There are still a few questions that face the team – the foremost in my opinion being can they stay fit. GK Shiota was helped off the field after Saturday’s game by trainers, and although he’s a tough SOB one can’t help but worry. MF Emerson has been out for several weeks now and his eventual return will only add depth to Tokyo’s attack. Other concerns include the team’s vulnerability to the free kick, their ability to consistently score (one can only hope that the offense clicked during the Kawasaki match and will continue to do so), and their strength against stronger squads. So far Tokyo’s wins have come against Albirex Niigata, Consadole Sapporo, Tokyo Verdy, and Kawasaki Frontale – not exactly the top teams in the league by anyone’ standards. Their one loss came against Yokohama F. Marinos in what was undoubtedly their worst performance, and the team has pulled draws against Vissel Kobe and a surprisingly resilient Kyoto Sanga FC.
All in all, they are winning games they are supposed to win, which is all well and good, but to reach first place the magicians on the squad had better dig deep into their hats and pull out some rabbits. This stretch of games will provide them the perfect opportunity to do so.

Round 8: 04.26 Shimizu S-Pulse vs. FC Tokyo at Nihondaira Stadium

Shimizu presents a dangerous matchup for FC Tokyo – while the team is undefeated in the Nabisco Cup group stage (including a win against FC Tokyo and a win and draw against Tokyo Verdy), in league play they have only 5 points to their name, hovering above the relegation zone along with Albirex Niigata. Their last game was a convincing draw against Yokohama F. Marinos that did nothing else if not prove that S-Pulse hasn’t lost its energy from last season. Where Shimizu has lacked so far this year is in the goal department – they’ve put five on the board in the first seven games of the year, tied for the lowest in the league with Albirex. If FC Tokyo can keep Shimizu off the board and their offense continues to click as it has in the last couple games, this should be a relatively easy three points.

Round 9: 04.29 FC Tokyo vs. Oita Trinita at Ajinomoto Stadium

Truth be told… I really have no idea how Oita is performing this season. Apparently they’re in the middle of the table. I think we may have lost to them last year, I could be wrong. In any case I don’t think predicting a Tokyo victory would be unreasonable, but someone correct me if I’m mistaken.

Round 10: 05.03 Omiya Ardija vs. FC Tokyo at NACK5 Stadium

In what could be the most intriguing match in this strech (if not the highest-profile; that honor goes to the Nagoya campaign), FC Tokyo travels north to take on the “other” Saitama team – a surprisingly resilient Omiya Ardija squad that has gone from a team that just barely avoided relegation to a mid-table contender. Omiya’s match on Sunday, a well-fought 0-0 draw away at Urawa, proved that though they lack depth, they do not lack skill or passion which, when concentrated enough, will beat an expensive roster such as the Reds’ 9 times out of 10.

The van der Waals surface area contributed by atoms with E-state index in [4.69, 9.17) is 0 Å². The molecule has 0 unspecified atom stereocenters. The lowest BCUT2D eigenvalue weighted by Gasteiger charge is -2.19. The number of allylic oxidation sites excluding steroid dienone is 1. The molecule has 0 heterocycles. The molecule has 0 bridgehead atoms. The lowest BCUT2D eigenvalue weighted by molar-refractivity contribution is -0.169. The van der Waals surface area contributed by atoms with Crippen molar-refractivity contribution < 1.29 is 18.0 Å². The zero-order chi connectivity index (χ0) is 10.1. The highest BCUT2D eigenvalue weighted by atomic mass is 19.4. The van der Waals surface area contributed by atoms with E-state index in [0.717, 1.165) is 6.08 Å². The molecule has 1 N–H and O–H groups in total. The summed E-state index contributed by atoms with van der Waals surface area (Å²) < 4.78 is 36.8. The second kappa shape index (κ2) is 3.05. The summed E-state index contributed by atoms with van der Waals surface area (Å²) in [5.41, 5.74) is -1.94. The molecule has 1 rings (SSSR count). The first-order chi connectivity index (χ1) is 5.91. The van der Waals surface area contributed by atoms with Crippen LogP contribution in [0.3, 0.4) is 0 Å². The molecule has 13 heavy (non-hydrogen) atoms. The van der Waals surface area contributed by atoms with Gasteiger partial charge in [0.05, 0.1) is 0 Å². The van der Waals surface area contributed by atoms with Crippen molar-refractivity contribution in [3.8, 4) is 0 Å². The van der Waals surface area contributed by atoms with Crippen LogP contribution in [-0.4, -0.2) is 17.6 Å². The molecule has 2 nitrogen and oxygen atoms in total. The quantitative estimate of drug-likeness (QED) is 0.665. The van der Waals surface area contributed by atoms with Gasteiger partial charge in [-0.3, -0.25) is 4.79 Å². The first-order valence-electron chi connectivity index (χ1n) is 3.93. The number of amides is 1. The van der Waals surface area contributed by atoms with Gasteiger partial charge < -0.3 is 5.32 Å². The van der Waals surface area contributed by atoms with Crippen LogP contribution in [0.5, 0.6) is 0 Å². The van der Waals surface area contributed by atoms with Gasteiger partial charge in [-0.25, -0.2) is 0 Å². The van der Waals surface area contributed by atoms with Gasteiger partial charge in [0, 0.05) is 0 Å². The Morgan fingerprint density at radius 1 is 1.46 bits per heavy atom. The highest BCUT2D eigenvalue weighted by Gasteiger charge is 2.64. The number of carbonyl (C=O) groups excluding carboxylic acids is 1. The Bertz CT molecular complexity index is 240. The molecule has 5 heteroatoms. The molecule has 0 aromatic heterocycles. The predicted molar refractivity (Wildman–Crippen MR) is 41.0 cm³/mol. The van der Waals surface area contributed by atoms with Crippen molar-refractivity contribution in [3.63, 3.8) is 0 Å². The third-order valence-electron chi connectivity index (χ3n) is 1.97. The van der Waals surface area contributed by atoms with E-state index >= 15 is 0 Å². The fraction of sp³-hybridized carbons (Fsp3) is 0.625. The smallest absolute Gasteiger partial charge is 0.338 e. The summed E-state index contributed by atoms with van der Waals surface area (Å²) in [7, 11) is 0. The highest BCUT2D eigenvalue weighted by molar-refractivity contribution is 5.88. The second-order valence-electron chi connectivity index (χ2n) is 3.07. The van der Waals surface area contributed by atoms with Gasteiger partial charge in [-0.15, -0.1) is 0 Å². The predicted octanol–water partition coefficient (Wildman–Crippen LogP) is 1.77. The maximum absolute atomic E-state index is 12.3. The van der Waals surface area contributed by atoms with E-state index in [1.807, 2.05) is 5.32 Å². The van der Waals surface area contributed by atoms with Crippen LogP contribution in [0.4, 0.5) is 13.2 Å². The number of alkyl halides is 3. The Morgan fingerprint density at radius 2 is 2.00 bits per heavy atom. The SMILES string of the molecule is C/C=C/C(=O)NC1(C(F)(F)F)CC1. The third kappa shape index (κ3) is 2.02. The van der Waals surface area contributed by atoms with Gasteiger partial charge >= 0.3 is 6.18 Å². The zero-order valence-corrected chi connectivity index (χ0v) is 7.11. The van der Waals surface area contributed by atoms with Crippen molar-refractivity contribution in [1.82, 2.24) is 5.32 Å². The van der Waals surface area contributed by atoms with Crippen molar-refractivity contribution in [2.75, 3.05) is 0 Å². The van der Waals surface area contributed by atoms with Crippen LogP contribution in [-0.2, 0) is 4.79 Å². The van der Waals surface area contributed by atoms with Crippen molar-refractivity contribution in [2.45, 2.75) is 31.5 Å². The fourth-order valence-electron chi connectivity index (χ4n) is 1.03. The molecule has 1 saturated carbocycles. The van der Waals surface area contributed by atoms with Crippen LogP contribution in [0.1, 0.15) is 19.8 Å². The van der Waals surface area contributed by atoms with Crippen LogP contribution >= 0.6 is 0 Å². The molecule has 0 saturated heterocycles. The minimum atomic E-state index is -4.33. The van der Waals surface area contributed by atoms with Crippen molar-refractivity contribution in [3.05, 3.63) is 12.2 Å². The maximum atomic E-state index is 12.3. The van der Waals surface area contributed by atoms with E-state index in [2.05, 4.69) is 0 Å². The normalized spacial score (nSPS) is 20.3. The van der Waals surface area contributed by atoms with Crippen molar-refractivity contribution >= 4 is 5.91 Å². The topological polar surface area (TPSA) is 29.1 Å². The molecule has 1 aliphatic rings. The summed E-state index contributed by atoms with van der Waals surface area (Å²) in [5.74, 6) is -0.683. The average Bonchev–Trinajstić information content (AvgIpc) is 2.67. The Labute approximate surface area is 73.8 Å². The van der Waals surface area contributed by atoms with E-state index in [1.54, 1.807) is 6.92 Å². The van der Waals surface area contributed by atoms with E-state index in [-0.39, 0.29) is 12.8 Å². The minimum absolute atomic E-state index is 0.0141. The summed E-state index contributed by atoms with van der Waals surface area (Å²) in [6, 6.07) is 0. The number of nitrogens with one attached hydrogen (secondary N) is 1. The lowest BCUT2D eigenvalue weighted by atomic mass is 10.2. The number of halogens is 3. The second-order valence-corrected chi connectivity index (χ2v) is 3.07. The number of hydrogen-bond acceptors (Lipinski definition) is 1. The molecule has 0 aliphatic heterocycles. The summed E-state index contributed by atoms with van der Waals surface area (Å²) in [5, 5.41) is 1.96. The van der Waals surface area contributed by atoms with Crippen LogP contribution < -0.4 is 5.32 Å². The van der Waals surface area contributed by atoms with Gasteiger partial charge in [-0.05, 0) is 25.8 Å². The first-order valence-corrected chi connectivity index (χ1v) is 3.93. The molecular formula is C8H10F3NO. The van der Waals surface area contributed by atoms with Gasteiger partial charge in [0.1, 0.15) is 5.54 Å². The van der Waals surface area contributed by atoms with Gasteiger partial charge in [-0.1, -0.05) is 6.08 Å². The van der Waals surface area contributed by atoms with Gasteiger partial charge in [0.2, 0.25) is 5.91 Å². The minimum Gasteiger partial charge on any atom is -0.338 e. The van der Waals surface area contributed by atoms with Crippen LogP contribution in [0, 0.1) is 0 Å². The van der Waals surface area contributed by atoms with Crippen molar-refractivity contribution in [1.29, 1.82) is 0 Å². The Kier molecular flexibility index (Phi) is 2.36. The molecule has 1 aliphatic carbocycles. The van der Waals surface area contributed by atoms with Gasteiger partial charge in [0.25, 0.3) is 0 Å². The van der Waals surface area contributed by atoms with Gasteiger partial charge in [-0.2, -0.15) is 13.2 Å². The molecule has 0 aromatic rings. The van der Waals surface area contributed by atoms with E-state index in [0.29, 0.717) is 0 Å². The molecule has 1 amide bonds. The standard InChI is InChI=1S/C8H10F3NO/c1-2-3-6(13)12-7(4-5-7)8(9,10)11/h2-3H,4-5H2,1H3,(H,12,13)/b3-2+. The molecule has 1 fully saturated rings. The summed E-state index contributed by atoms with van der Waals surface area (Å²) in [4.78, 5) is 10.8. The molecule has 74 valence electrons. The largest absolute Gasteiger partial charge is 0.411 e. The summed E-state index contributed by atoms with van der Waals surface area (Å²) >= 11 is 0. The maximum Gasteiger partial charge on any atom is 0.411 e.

Win, lose, or draw, this will be a fun and entertaining match – the visitor’s stand at NACK5 (which I’m referring to from now on as 靴箱競技場) sold out in about a day or two and FC Tokyo fans are scrambling to get tickets in the back stand as they come out to visit Squirrel Nation. Omiya, for its part, will open the sprint by playing home against Kashima and away at Gamba Osaka. Following their near-upset of Urawa, fans across J.League will surely be tuning into those two games and FC Tokyo would be advised to take notes as well.

Round 11: 05.06 FC Tokyo vs. Nagoya Grampus at Ajinomoto Stadium

Depending on Tokyo’s performance in the first three matches of the spring, this could be the match that defines how our season will play out. Nagoya is currently the strongest team in J1, with an unbeaten record that includes having won the last six games including wins against ladder-toppers Yokohama FM and Urawa. The team is high on new head coach Pixy’s dust but whether they will continue to be strong or flame out early like they did last year is yet to be seen. For what it’s worth, Nagoya’s three opponents before the Tokyo match include away at Verdy (which, given Verdy’s latest performances without Hulk, will likely be the equivalent of stealing candy from a small retarded child), home against Kawasaki, and away at Osaka.

Round 12: 05.10 FC Tokyo vs. Kashiwa Reysol at Ajinomoto Stadium

Just when you expect that most teams in J1 are about to fall over from exhaustion, one last Saturday game gets attached to the schedule to test the mettle of both the players and hardcore supporters alike. Kashima is currently hanging tough on the lower half of the table and could prove to be a reasonable threat to Tokyo – then again given that all 18 J1 teams will endure similar schedules, Kashiwa may be ready to collapse as well.

As far as my predictions – the “middle of the road” prediction is two wins (Shimizu and Oita), two draws (Omiya and Kashiwa), and one loss (Grampus). Optimistic would be 3 wins (Shimizu, Oita, Kashiwa) and one draw (Nagoya), with Omiya as a game that could net Tokyo either one point or three. Conservative would be one win (Shimizu) two draws (Oita, Kashiwa) and two losses (Omiya, Nagoya). I think if one is to predict based on the assumption that Tokyo is the “favorite” for all but the Nagoya match, the only team with the potential footing for an upset is Omiya.

So, to sum things up, this sprint should be good for FC Tokyo and at the end we’ll most likely be in the top half of the ladder.  I’m attending a concert in town tomorrow but I may try to find a sports bar that w